TCM Terminology for All

Estimated read time... 3 minutes

Why bother using TCM terminology?  Especially when you are not a practitioner, herbalist, or the like?  Because TCM allows one to look at the self, and world as an integrated system.  TCM explains things that cannot be explained within simpler medical terms.  TCM is both very simple and infinitely complex.

Traditional Chinese Medicine (TCM) terminology can seem overwhelming, but I find that TCM is very intuitive, and the terminology makes a lot of sense with a little bit of effort.  It doesn’t hurt that I have the privilege of running a weekly chat at my superb Alma mater (East West School of Planetary Herbology) that is focused on foundational TCM theory to constantly refresh my mind and keep me on my toes.

Ready to dip your toes into the waters of TCM and TCM Terminology?  Here we go!


TCM Terminology Beginner’s Basics:

Yin, Yang, Qi, Blood, Fluids, Essence and Shen


1. TCM is not an either/or paradigm, it is either/and, meaning: the world does not exist in a clear-cut manner.

2. The goal of TCM is to bring balance to the body and self.  Balance is the lack of disease, it is also a lack of disease insofar as your genetics and constitution allow.   This means that if you were born with a genetic predisposition to a particular imbalance/disease, TCM’s goal is to help bring you into balance as much as possible.

2. Yin and Yang is the foundation of all TCM – if you become confused, return to the basics: Yin and Yang.

What are Yin and Yang?

  • Yin and Yang are opposite energies that exist on the same spectrum.
  • There is no pure Yin or pure Yang, they exist together.  There is always Yin within Yang and Yang within Yin.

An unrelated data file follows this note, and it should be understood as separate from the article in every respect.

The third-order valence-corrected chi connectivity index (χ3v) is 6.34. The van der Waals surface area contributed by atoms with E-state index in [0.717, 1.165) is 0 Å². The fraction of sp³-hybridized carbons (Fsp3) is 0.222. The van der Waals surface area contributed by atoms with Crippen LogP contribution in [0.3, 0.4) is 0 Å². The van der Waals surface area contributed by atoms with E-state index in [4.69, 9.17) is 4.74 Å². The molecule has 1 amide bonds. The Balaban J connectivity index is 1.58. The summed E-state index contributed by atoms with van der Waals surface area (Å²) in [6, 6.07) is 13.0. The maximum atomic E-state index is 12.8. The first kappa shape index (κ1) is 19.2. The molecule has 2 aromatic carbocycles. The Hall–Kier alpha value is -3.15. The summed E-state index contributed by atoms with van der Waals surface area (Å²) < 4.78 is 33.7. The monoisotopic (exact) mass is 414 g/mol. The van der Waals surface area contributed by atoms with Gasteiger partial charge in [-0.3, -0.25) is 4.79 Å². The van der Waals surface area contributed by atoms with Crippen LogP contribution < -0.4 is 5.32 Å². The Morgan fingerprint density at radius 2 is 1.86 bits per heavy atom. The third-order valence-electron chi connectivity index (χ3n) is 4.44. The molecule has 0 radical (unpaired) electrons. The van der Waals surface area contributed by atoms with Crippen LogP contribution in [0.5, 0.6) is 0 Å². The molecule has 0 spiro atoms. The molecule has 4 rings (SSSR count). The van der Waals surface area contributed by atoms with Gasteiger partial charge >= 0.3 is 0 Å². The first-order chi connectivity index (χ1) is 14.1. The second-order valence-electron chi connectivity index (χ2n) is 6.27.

• An example is the moon: while the moon is Yin, the sun’s light reflects the moon and there can be more Yang (light) within the Yin moon depending on the moon’s cycle.  A full moon would have more Yang within Yin, whereas a new moon would have little Yang within Yin.
  • It is all relative.

Yin is that which is feminine, dark, heavy, wet, cool, passive, receptive, it moves inward and downward, sinks, it is the moon, the dark side of a hill, it is sympathetic. It is still.  Yin is West and North, below, contracting, growing, resting, matter, space, water, earth.

Yang is masculine, light, dry, warm, active, it is upward and outward moving, rises, it is the sun, the sunny side of a hill, it is para-sympathetic.  It moves.  Yang is South and East, above, expanding, generating, activity, energy, fire, time, heaven.

In the body, Yin is the interior, front, below the waist, structure, Blood and fluids.  Yang is the exterior, back, above the waist, function and Qi.  Yin is primarily the body, Yang is primarily the head.

3. Qi is the fundamental energy, the force that activates life.  It is part of Yang, in that it is movement, warmth, activity. Qi transports, transforms, warms, protects, and holds the body, systems and processes.

4. Blood is part of Yin, it is similar to the Western description of blood and it also includes circulation and stagnation.

5. Fluids are also part of Yin, they include: saliva, tears, urine, sweat, lymph and other bodily secretions.

6. Essence is similar to Ojas in Ayurveda.  Essence is in charge of reproduction, development, growth and decay; as such it is the basis for our vitality and strength.  You can never have too much Essence, you can have too little.

7. Shen is not just Spirit, but also the Mind.  Shen resides in the Heart, and both the reflection and representation of the health of the person/animal: spiritual, emotional, mental/psychological, and physical.

I hope that this brief list is enough to whet your appetite, because in the next post, I’ll provide information about what these different imbalances look like using TCM terminology!

Pink Peony - TCM Terminology Quaternity Holistics

Please note: this series is not intended to be used as a system for assessment (oneself, others) but as an informational guide.



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